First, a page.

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Twitter, Elon Musk deal ‘explained’

Elon Musk’s offer to buy Twitter was initially met with resistance.

In fact, Twitter evoked a “poison pill” provision to stop Musk from forcibly buying the company.

Eventually the company accepted the offer – a deal that Musk greeted with a one word tweet. “Yesss!!!”

Elon Musk threatens to end Twitter deal

A few weeks later though, Mr Musk appeared to have developed buyer’s remorse. Having done all the running, having got what he wanted, he now had some questions.

“Twitter deal temporarily on hold pending details supporting calculation that spam/fake accounts do indeed represent less than 5% of users” he tweeted..

Mr Musk was arguing that Twitter had no way of verifying how many of its 229m daily active users were actually human.

Elon Musk has threatened to walk away from his $44bn takeover of Twitter, accusing the social media company of “thwarting” his requests to learn more about its user base.

In a letter filed with regulators, Mr Musk said he was entitled to do his own measurement of spam accounts.

The letter formalizes a dispute that has simmered for weeks after Mr Musk declared the deal “on hold” pending further information.

Twitter has defended its estimates.

But Mr Musk has said he believes spam and fake accounts represent a far greater share than the less than 5% of daily users that Twitter reports publicly.

Twitter defends its estimates

“As Twitter’s prospective owner, Mr Musk is clearly entitled to the requested data to enable him to prepare for transitioning Twitter’s business to his ownership and to facilitate his transaction financing. To do both, he must have a complete and accurate understanding of the very core of Twitter’s business model – its active user base,” lawyer Mike Ringler wrote in the letter.

Twitter’s CEO, Parag Agrawal, answered back with a 13-tweet thread – publicly stating that fewer than 5% of its accounts were bots.

The head of Twitter has hit back after Elon Musk said his $44bn deal to buy the platform was “on hold” while he sought details about fake accounts.

In a series of tweets, Parag Agrawal defended the firm’s estimates that spam accounts were less than 5% of users.

Mr Musk responded with a poo emoji, later repeating his claim that Twitter was underestimating the figure.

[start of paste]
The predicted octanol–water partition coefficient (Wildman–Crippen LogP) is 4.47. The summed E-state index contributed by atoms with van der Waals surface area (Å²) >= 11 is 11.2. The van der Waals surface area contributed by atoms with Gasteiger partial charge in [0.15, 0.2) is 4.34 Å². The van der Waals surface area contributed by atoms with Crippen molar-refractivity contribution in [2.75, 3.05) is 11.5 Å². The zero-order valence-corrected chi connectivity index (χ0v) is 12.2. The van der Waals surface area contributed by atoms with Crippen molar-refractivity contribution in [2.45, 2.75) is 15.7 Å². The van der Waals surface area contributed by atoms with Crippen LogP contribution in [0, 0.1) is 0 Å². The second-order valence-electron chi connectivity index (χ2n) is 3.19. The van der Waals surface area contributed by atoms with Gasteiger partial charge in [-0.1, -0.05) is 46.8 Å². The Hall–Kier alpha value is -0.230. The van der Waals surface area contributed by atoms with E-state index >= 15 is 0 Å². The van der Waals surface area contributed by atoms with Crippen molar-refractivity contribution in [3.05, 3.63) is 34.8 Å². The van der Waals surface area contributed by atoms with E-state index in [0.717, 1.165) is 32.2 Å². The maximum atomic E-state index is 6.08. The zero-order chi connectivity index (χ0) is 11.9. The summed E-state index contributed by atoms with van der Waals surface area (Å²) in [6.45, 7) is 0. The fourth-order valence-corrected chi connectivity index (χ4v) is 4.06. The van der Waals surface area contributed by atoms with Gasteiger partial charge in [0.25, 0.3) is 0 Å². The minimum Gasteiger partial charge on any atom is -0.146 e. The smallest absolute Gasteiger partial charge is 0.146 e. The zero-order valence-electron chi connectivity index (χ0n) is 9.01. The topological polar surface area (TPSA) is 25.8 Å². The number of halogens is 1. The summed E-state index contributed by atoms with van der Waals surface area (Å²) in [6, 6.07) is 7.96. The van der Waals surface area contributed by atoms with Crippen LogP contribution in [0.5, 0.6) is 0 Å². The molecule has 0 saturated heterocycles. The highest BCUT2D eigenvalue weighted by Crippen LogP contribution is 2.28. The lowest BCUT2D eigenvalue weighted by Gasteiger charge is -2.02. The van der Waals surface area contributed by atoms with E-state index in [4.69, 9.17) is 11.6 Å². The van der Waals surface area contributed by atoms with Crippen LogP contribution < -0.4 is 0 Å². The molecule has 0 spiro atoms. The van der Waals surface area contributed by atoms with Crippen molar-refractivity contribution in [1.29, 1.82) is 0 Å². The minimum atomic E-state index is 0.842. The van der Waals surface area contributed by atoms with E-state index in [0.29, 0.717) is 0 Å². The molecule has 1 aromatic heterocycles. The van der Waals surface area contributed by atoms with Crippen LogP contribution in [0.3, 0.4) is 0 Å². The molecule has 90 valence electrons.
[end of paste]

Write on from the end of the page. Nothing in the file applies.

Elon Musk ends Twitter deal

Elon Musk is seeking to end his $44bn (£36bn) bid to buy Twitter, alleging multiple breaches of the agreement.

The announcement is the latest twist in a long-running saga after the world’s richest person decided to buy Twitter in April.

Mr Musk said he had backed out because Twitter failed to provide enough information on the number of spam and fake accounts.

Twitter sues Elon Musk

Twitter is suing Elon Musk to try to force him to buy the social media firm, setting up a legal battle with the world’s richest man, BBC says.

This comes after Musk announced he was walking away from his proposed $44bn (£37bn) takeover of Twitter on Friday, claiming Twitter had not given information about the number of fake and spam accounts on the platform.

Now Twitter has asked a Delaware court to order Mr Musk to complete the merger at the agreed $54.20 per Twitter share.

Twitter Chairman, Bret Taylor confirms the lawsuit in a tweet.

Twitter had requested a September trial because Mr. Musk was due to complete his deal to buy the company by Oct. 24. Mr. Musk’s lawyers proposed a February date for a trial instead, noting that the deal deadline automatically extends in the event of litigation. The banks that have committed to help fund the deal have promised that financing through April 25, 2023.

Twitter and Mr. Musk are scheduled for a hearing on the case on Tuesday at Chancery Court in Delaware, where the company filed its lawsuit against the billionaire. The chancellor of the court, Kathaleen St. J. McCormick, has been assigned to oversee the case, and will decide whether to speed the case along, as Twitter has requested, or delay it for Mr. Musk.

If the suit moves to trial, Judge McCormick will determine whether Mr. Musk must close the deal. She could also let Mr. Musk walk away while forcing him to pay damages. By many readings of Twitter’s contract with Mr. Musk, damages would be capped at $1 billion. The two sides might also settle or renegotiate the deal.

Twitter has lost about a third of its value since Mr. Musk signed the deal to buy the company for $54.20 a share. 

Writing by Omotola Oguneye